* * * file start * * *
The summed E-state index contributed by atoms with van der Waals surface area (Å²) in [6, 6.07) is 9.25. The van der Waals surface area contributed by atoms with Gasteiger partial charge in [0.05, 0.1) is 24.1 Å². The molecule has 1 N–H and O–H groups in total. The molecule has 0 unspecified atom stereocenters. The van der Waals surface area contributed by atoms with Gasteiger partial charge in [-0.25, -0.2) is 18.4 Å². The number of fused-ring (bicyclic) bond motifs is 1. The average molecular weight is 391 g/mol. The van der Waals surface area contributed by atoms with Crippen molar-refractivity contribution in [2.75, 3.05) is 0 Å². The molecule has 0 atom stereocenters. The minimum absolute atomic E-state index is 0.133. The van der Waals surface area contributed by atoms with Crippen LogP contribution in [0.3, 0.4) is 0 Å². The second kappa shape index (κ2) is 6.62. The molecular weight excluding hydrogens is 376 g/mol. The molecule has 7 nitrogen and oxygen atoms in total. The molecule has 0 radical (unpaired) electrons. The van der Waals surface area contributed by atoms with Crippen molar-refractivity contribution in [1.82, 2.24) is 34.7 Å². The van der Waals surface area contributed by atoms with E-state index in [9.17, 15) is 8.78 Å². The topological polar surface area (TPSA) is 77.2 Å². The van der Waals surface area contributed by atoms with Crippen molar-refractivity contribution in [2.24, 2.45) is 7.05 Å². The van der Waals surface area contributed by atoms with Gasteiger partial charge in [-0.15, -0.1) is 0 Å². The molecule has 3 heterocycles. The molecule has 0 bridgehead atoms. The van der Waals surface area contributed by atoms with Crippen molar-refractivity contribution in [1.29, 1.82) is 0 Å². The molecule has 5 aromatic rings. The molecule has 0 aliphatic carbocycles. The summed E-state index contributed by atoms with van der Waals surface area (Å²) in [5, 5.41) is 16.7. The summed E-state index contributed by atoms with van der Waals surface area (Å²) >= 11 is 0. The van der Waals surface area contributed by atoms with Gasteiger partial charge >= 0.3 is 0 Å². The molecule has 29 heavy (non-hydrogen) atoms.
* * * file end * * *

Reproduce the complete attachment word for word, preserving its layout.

The summed E-state index contributed by atoms with van der Waals surface area (Å²) in [6, 6.07) is 9.25. The van der Waals surface area contributed by atoms with Gasteiger partial charge in [0.05, 0.1) is 24.1 Å². The molecule has 1 N–H and O–H groups in total. The molecule has 0 unspecified atom stereocenters. The van der Waals surface area contributed by atoms with Gasteiger partial charge in [-0.25, -0.2) is 18.4 Å². The number of fused-ring (bicyclic) bond motifs is 1. The average molecular weight is 391 g/mol. The van der Waals surface area contributed by atoms with Crippen molar-refractivity contribution in [2.75, 3.05) is 0 Å². The molecule has 0 atom stereocenters. The minimum absolute atomic E-state index is 0.133. The van der Waals surface area contributed by atoms with Crippen LogP contribution in [0.3, 0.4) is 0 Å². The second kappa shape index (κ2) is 6.62. The molecular weight excluding hydrogens is 376 g/mol. The molecule has 7 nitrogen and oxygen atoms in total. The molecule has 0 radical (unpaired) electrons. The van der Waals surface area contributed by atoms with Crippen molar-refractivity contribution in [1.82, 2.24) is 34.7 Å². The van der Waals surface area contributed by atoms with E-state index in [9.17, 15) is 8.78 Å². The topological polar surface area (TPSA) is 77.2 Å². The van der Waals surface area contributed by atoms with Crippen molar-refractivity contribution in [2.24, 2.45) is 7.05 Å². The van der Waals surface area contributed by atoms with Gasteiger partial charge in [-0.15, -0.1) is 0 Å². The molecule has 3 heterocycles. The molecule has 0 bridgehead atoms. The van der Waals surface area contributed by atoms with Crippen molar-refractivity contribution in [1.29, 1.82) is 0 Å². The molecule has 5 aromatic rings. The molecule has 0 aliphatic carbocycles. The summed E-state index contributed by atoms with van der Waals surface area (Å²) in [5, 5.41) is 16.7. The summed E-state index contributed by atoms with van der Waals surface area (Å²) >= 11 is 0. The van der Waals surface area contributed by atoms with Gasteiger partial charge >= 0.3 is 0 Å². The molecule has 29 heavy (non-hydrogen) atoms.